Rheumatic disease treatment requires an integrated, multidisciplinary team. Adding a pharmacist to the team has many benefits, including improving patient compliance and education, providing a drug information resource, and assisting in assuring insurance coverage. The role of a pharmacist can vary greatly depending on the practice setting, but ultimately, pharmacists play a key role in supporting pharmaceutical care. This includes establishing patient relationships; obtaining medication history information; preventing, identifying, and resolving medication-related problems; dispensing medications; educating and counseling patients and healthcare providers; monitoring patient and medication effects; and ensuring continuity of care.
Explore this issueAugust 2013
Where Does the Pharmacist Work?
A pharmacist may work in a variety of settings. These include a community pharmacy such as an independent or chain drugstore, a hospital pharmacy, or ambulatory-care settings such as an outpatient hospital clinic or private medical practice.
In the community pharmacy, the pharmacist is primarily responsible for counseling patients on new medications, properly filling a medication order from a prescriber, and answering questions that may arise from other healthcare providers or patients. A community pharmacist is likely the first person a patient calls to ask a question about a medication because of this professional’s easy accessibility.
Pharmacists who work in a hospital setting play a role in dispensing medications, verifying and clarifying medication orders, and mixing medications. Pharmacists in hospitals may also have a role in medication reconciliation, discharge counseling (particularly newly diagnosed patients or those starting a new medication), and working with physicians and nurses to provide direct patient care. Pharmacists may also participate in physicians’ rounds to provide suggestions on treatment options for patients with rheumatic diseases. This may be most helpful when providers are treating patients with refractory diseases, as the pharmacist may serve as a valuable drug information resource.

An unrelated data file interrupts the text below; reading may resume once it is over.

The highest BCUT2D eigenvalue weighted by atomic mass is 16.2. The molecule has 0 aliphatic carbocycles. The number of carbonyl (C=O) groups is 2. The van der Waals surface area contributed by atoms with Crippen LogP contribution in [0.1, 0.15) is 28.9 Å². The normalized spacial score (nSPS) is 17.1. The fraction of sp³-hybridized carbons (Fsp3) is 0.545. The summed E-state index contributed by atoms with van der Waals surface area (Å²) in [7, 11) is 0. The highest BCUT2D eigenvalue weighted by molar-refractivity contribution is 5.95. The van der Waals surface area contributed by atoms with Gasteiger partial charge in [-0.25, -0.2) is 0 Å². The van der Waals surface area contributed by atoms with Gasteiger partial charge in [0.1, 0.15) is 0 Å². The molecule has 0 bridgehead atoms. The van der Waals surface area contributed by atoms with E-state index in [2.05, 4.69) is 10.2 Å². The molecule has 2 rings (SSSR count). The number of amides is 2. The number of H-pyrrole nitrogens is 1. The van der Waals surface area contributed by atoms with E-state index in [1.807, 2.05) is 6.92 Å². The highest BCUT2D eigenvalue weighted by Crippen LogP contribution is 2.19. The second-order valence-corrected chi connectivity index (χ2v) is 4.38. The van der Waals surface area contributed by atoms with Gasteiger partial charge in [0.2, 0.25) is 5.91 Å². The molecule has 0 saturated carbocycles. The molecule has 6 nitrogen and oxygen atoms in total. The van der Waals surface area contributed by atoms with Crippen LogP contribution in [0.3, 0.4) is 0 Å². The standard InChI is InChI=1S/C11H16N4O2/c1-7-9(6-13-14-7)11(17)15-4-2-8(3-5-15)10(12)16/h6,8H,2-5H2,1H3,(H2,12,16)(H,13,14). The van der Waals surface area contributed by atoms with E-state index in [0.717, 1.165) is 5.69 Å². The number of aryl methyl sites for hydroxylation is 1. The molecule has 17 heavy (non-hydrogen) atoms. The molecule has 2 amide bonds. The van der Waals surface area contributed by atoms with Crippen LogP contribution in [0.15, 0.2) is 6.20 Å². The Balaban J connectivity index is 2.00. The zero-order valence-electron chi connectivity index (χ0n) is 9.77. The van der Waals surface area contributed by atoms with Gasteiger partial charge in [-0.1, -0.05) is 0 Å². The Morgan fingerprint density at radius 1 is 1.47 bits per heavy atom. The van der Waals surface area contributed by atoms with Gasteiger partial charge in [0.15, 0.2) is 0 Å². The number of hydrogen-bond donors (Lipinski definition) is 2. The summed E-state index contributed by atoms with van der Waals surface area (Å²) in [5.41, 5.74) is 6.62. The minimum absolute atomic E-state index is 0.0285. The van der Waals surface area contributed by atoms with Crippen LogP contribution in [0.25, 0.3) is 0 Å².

A pharmacist who works in the ambulatory-care setting may have many different responsibilities. The pharmacist may see patients in the office for educational counseling sessions, talk with patients about their specific drug questions, or work with providers to serve as a drug information resource.
The entry-level educational requirement for pharmacists is now a doctoral degree. Some pharmacists also go on to complete one to two years of residency training, with the majority of these pharmacists going into hospital or ambulatory-care pharmacy settings. Although there are second-year, postgraduate specialty training programs in pediatrics, oncology, infectious disease, cardiology, critical care, emergency medicine, and internal medicine, currently there are no specialty trained rheumatology programs for pharmacists. The number of residency-trained pharmacists continues to grow, although residency training is currently not mandatory for all pharmacists.1